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Dr. John: Right Place, Right Time

Dr. John
Dr. John (photo: Lisa Houlgrave)

Recorded at Tipitina’s in New Orleans during Mardi Gras 1989, Right Place, Right Time has the good Dr. John (aka Mac Rebennack) pulling out such crowd pleasers as “Junco Partner,” Earl King’s “Let the Good Times Roll,” Willie Dixon’s “Wang Dang Doodle” and Doc Pomus’ “Such a Night.” Tenor saxophonist Amadee Castenell and trumpeter Charlie Miller make strong solo contributions while Rebennack tickles the ivories in the spirited manner of his hero and mentor Professor Longhair (particularly on “Traveling Mood” and “Kinfolks”). This edition of Dr. John’s Lower 911, featuring bassist David Barard, drummer Herman Ernest and guitarist Tommy Moran, also turns in haunting renditions of “Walk on Guilded Splinters” and “Black Widow.”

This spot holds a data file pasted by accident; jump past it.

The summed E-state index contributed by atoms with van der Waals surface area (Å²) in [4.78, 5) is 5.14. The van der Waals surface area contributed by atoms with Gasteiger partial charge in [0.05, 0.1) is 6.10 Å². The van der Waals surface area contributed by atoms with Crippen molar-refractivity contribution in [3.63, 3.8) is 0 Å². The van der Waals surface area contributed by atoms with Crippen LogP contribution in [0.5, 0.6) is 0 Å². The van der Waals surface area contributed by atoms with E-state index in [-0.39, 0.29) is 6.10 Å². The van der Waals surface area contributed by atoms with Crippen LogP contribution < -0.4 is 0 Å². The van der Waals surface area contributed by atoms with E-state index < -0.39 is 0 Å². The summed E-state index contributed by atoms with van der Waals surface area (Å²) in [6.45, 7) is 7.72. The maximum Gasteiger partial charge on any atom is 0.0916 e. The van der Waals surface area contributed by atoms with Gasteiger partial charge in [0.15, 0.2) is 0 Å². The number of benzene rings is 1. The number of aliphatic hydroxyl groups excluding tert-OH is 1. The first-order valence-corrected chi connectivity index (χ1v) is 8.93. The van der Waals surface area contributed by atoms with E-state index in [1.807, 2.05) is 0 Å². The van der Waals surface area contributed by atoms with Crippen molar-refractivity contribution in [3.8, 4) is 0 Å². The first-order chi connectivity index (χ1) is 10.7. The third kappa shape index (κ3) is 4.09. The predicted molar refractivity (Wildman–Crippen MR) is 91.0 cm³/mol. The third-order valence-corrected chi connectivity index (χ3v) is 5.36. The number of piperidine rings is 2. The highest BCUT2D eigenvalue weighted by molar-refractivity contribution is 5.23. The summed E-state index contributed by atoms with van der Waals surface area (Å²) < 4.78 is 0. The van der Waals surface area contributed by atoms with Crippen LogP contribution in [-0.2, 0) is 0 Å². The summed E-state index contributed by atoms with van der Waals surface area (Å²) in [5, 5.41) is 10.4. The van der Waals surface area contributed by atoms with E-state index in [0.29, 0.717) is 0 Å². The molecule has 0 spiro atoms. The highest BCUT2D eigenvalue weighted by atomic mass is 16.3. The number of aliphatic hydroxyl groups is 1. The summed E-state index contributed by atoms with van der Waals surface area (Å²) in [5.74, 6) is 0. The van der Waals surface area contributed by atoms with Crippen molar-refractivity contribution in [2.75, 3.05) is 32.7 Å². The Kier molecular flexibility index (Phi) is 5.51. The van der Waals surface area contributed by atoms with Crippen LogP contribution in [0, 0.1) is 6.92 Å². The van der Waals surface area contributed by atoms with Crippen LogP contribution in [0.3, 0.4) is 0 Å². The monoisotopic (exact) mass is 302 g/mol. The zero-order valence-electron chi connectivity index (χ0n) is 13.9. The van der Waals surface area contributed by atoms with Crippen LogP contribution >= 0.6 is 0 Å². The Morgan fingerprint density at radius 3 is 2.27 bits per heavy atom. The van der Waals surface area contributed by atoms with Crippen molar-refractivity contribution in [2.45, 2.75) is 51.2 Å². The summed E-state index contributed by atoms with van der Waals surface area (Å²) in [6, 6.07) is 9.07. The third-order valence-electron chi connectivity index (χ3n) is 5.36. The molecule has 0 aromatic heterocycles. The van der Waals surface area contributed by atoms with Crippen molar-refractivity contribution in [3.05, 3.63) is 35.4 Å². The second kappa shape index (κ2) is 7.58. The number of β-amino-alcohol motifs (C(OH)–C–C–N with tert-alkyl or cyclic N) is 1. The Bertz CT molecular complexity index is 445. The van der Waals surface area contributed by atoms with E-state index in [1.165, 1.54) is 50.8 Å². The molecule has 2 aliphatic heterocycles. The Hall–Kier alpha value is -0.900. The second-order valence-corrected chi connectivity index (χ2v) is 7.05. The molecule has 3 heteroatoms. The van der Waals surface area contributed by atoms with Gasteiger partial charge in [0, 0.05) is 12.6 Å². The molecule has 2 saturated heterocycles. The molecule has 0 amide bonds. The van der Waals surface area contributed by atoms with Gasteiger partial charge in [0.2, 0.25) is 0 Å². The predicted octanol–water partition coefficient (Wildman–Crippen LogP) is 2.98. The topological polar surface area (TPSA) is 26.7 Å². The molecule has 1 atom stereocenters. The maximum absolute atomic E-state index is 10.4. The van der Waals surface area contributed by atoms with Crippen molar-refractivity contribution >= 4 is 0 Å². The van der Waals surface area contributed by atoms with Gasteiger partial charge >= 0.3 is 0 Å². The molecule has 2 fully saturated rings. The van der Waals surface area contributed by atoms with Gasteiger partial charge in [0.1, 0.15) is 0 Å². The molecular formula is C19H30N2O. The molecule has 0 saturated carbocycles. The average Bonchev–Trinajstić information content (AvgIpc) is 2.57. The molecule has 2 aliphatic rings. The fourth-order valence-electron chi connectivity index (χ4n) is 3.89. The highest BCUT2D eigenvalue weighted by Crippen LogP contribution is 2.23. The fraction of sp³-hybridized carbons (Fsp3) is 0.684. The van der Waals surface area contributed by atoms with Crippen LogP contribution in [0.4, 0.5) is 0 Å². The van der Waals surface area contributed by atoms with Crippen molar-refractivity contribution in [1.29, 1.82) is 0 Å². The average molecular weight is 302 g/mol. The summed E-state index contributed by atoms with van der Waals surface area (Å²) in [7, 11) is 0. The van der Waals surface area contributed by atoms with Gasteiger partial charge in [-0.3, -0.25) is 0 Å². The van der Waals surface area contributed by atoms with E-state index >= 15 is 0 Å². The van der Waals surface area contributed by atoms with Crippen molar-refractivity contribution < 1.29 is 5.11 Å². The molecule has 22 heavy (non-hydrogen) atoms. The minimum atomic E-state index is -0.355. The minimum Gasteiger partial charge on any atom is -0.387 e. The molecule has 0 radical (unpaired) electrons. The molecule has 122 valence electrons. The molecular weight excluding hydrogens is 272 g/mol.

Dr. John’s latest offering, Mercernary, is an inventive twist on the Johnny Mercer songbook. Done up in a similar vein to Rebennack’s distinctly New Orleans-flavored tribute to Duke Ellington (2000’s Duke Elegant), it features funkified renditions of “Blues in the Night” (based on Fats Domino’s “I’m Walkin'”) and “You Must Have Been A Beautiful Baby” along with similarly Mac-ified takes on Mercer staples like “Personality,” “That Old Black Magic,” “Moon River,” “Come Rain or Come Shine” and “Lazy Bones,” along with a clever instrumental Afro-Cuban rendition of “I’m an Old Cow Hand.” Featuring the current edition of his Lower 911 band, which still features charter members Barard, Ernest and Miller, Dr. John offers one original in the self-deprecating love song “I Ain’t No Johnny Mercer” and closes out the set with Danny Barker’s “Save the Bones for Henry Jones.” Nothin’ but a good time here.

Originally Published